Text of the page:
I would also note, that if there is one thing that colleagues really resent, it is the rapid promotion of those whose talent (they believe) is not obviously greater than theirs, but who have learned the rhetoric of the hour and often seem (they believe) to work less hard thereafter. Jealousy, yes, but there is a point to it. Anyone who has taught in a state school knows that success in the classroom is dependent on a huge number of hidden variables that make performance related pay almost impossible to administer fairly.
Marx has a good line in his Deutsche Ideologie which translates something like: ‘the employers have not only made themselves intolerable to the workers; they have made work itself intolerable’. It seems to me that something of this has happened in teaching in the UK in the last 15 years. A justifiable drive towards a general increase in the quality of classroom teaching and provision for students has rendered the profession unlivable for many. Among that many, I would suggest are not just the timeservers, but also a substantial number of the hard-working altruists, whose hard-work and altruism can, in difficult circumstances, fail to match the absolute demands of the local system. If this were just the voice of jaded old altruists like me – well, I suppose we’re part of the dead wood that needed to be cut away. But the question of livability affects the dynamic twenty- somethings and thirty-somethings who are already receiving the sort of promotional incentives and TLRs that the Economist is recommending. The drive towards success and productivity is also experienced as a drive towards early burnout and breakdown.
Finland would appear to be on to something. It’s about how we manage systems of people, not (just) about how we structure financial incentives (refer Michael Sandel’s thought-provoking What Money Can’t Buy). A friend of mine recently visited a well-known and successful academy – a type of institution promoted precisely to circumvent the national terms and conditions for state teachers and allow for performance-related pay incentives (and management prescribed working hours). As he was shown round, my friend noted that there was no staff room. His guide told him that if the staff had a place where they were allowed to talk together freely, there would be a revolution.
Currently I work in a school with a young and dynamic middle management and a young middle-aged senior leadership team. There is, by and large, an excellent working atmosphere, lots of collaborative work, lots of positive support. There is immense generosity from the staff, who are committed to giving the students the best deal academically. There is even a place for oldies like me – there on a supply contract. It seems to me that this is probably about as good as the current system gets. However, there are, even so, here as well the nagging questions about the sustainability of the system as a whole. Perhaps these questions are also implied in the Economist article.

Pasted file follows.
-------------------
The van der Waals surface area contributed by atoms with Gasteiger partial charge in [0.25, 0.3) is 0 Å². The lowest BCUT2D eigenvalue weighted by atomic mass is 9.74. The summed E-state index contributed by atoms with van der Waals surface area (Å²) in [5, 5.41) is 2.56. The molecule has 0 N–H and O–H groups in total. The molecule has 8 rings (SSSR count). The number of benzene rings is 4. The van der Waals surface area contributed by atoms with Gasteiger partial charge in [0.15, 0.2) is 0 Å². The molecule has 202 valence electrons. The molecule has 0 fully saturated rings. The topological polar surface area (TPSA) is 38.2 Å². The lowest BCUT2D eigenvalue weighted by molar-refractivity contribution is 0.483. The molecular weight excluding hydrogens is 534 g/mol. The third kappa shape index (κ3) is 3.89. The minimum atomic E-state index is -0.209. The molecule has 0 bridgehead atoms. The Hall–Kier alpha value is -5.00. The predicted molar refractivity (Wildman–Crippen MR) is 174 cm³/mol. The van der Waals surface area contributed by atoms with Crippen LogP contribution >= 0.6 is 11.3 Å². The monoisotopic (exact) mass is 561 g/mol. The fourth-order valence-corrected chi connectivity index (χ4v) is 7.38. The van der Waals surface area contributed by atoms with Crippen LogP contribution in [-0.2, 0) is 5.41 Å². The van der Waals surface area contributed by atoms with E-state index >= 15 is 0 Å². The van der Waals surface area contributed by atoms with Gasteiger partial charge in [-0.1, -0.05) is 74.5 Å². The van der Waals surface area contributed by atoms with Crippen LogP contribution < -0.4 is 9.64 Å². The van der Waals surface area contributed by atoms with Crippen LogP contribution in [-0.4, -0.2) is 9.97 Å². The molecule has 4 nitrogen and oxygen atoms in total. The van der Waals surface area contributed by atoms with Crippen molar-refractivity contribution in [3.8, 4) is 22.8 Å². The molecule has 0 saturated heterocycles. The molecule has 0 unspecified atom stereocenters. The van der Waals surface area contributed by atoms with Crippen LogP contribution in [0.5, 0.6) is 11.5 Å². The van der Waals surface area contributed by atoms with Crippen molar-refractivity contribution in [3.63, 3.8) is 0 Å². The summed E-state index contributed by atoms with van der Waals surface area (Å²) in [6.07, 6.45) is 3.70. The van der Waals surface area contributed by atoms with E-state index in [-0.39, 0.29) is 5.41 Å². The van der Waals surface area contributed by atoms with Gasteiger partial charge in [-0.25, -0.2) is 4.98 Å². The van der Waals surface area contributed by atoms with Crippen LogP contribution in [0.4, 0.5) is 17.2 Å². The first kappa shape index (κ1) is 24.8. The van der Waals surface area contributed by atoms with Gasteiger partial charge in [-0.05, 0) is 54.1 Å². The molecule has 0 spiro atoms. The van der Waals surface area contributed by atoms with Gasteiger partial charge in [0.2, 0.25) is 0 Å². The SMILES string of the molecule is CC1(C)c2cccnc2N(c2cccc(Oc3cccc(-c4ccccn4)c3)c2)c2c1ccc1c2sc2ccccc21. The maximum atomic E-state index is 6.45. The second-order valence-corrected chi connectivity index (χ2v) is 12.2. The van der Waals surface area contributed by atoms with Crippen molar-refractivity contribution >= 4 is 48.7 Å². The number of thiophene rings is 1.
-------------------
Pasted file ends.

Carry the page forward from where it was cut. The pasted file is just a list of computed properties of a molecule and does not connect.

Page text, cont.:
Let us suppose that UK schools are like football clubs. Some are in the premier league, some are in lower divisions. All have their local fan base. The premiership schools naturally attract money, students and ambitious and able recruits. However, the premiership schools, like the football clubs, are successful, in part because they have potential recruits queuing at the door – which makes it much easier to drive up standards and move people on in the unremitting pursuit of excellence. Apparently (according to another article in the same edition of The Economist) the Teach First model (adapted from Teach America) has added to that queue and (arguably) brought rewards to London teaching.
[Caveamus: it is important to note that when Teach First teachers succeed it is probably because they are in premiership contexts with a quality of support that allows their energy, creativity and natural ability to lead, to make up (and more) for their lack of experience. There are also horror stories.]
Following this model, one question is whether all schools in the UK can become premiership schools. Or do the hidden variables of location, social context, the emotional battering from difficult children along with the limited size of pool of hardworking, competent young altruists (let alone available funding) make this unrealistic? It would be interesting to know the statistics of the proportion of supply teachers to regular teachers employed across the country at the moment or how quickly we could actually replace the population of the jaded. It would also be interesting to see what happens to Teach First applications when the wider job market picks up.
Let us suppose that it is possible. We now have a second question. Must we now say that class room teaching, for all but a few energetic geniuses, is (like footballing) a career with a natural fifteen year lifespan, after which you need either to be doing something else, or working in educational senior management? The sophisticated demands of wider-ranging competence, creativity and flexibility in modern classroom teaching may mean that it is now no country for old men (or women).
Or we could, of course, suggest that the current work-model in schools (as elsewhere in modern working life) may possibly be deranged. Herein lies a systemic problem, rather than a problem about the behaviour of evil individuals. The voice of Adam Smith comes in here again with a rather different tone:
‘If masters would always listen to the dictates of reason and humanity, they have frequently occasion rather to moderate than to animate the application of many of their workmen. It will be found I believe, in every sort of trade, that the man who works so moderately as to be able to work constantly, not only preserves his health the longest, but in the course of the year, executes the greatest quantity of work.’ (WoN [Oxford, 2008] p 83).